4pm, SGT

9 September 2020

Online Webinar


Lecture 1: Clinical and Haematological Aspects of Dengue


Professor Lucy Lum Chai See, MBBS(UM)(1981), MRCP(UK)(1987), Faculty of Medicine, University Malaya, Malaysia



Lecture 2: Haematological Changes in Dengue Infection


Dr Kono Mari, PhD, Director, Scientific Affairs, Sysmex Corporation, Japan



Objectives of the Lectures

Dengue is a mosquito-borne viral disease, that potentially can result in severe complications and death. Infections are on the rise in 2020 in numerous Asian cities. Transmitted mainly by the Aedes aegypti, those infected may show symptoms, including high fever, severe headaches, muscle, and joint pains. Extreme cases can bring bleeding, breathing difficulties, organ failure, and potentially death. As patient conditions changes, there are significant shifts in haematological profiles from the routine blood test. In clinical research, there are significant correlations to the recovery phase. In this current webinar, we examine current clinical management guidelines and look at the patterns of change in haematological profiles. Our invited speakers are eminent clinician and scientist from Malaysia and Japan that has extensive experience on managing and researching Dengue infections. This highlights the critical need for better disease profiling that will aid clinical management using the routine blood test.

Abstracts of Talk

Lecture 1

Dengue is one of the most important mosquito-borne diseases to affect humans worldwide, and of a major public health concern in the tropical and subtropical regions of the world. It continues to impose a major burden in healthcare systems. Dengue is a systemic and dynamic disease with symptoms ranging from undifferentiated fever to dengue shock syndrome. The vast majority of symptomatic dengue manifest in an uncomplicated disease course with severe dengue occurring in a small proportion of infections. The clinical course of dengue is closely related to the viraemic phase in the first 3 to 5 days of illness, followed by the hosts’ immune response phase. Concurrent with this pattern is the dynamic changes in hematological trends in peripheral blood. The phase of increased plasma leakage, one of the determinants of severity of disease during the immune phase of disease is preceded by a decrease in white cell counts and platelet counts. A recovery of white cell counts from leucopenia occurs just before the end of the critical phase. The period of thrombocytopenia lasts beyond the critical phase into the re-absorption phase of dengue. Clinicians observe for these hematological trends to navigate their patients through the dynamic phases of dengue and to administer appropriate supportive therapy. In this lecture we will introduce the various phases of the clinical course of dengue together with the hematological changes in the peripheral blood.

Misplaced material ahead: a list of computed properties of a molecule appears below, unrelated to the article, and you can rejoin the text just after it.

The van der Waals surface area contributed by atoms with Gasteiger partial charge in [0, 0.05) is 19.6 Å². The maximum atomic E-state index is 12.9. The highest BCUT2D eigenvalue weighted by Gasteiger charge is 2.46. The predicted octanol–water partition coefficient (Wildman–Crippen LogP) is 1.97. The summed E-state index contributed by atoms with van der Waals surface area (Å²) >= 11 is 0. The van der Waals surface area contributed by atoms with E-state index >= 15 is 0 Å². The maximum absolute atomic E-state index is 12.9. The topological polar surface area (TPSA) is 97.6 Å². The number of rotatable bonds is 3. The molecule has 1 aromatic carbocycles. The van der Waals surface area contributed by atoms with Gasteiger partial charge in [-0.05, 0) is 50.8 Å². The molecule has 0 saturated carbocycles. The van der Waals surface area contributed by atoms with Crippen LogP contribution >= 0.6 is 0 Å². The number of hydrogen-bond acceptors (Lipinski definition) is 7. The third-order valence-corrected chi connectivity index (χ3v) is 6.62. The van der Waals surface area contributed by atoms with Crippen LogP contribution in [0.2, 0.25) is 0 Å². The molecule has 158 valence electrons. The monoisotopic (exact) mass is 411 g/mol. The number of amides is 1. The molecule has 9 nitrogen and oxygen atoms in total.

Lecture 2

Sysmex haematology analyser provide not only CBC but also the optical information from scattergrams as research parameters. In this session, we will introduce some research parameters which are useful to grasp dengue pathology. Thrombocytopenia, one of the features of dengue, reported to occur by the bone marrow suppression at the infectious phase and the consumption of disseminated intravascular coagulation. Immature platelet fraction (IPF), which can be measured by the Sysmex XN-Series (XN), is an indirect indicator of platelet formation in the bone marrow. We will introduce using 287 patients data, about the possibility of that IPF can be utilised as an early recovery indicator of the platelet in the dengue patient with thrombocytopenia and as an early prognostic indicator for severe dengue in the early stage of dengue infection. Leukocytes have been reported to change their morphology when they encounter pathogens and to change their optical characteristics, thereby changing their position on the scattergram in haematology analyser. We will also introduce about the time course of optical parameters in leukocyte scattergram in XN.

We hope you have enjoyed the webinar and gained new insights!

May we request your time for a 3-question survey?


You are redirected to a 3rd party website!

Clicking on a social media link implies that you understand you are leaving our site and entering a third-party website. We are not responsible for their content, privacy policies, or terms of use. Please review their terms and privacy policy before proceeding. We do not endorse or control the third-party website and disclaim any liability for damages or consequences.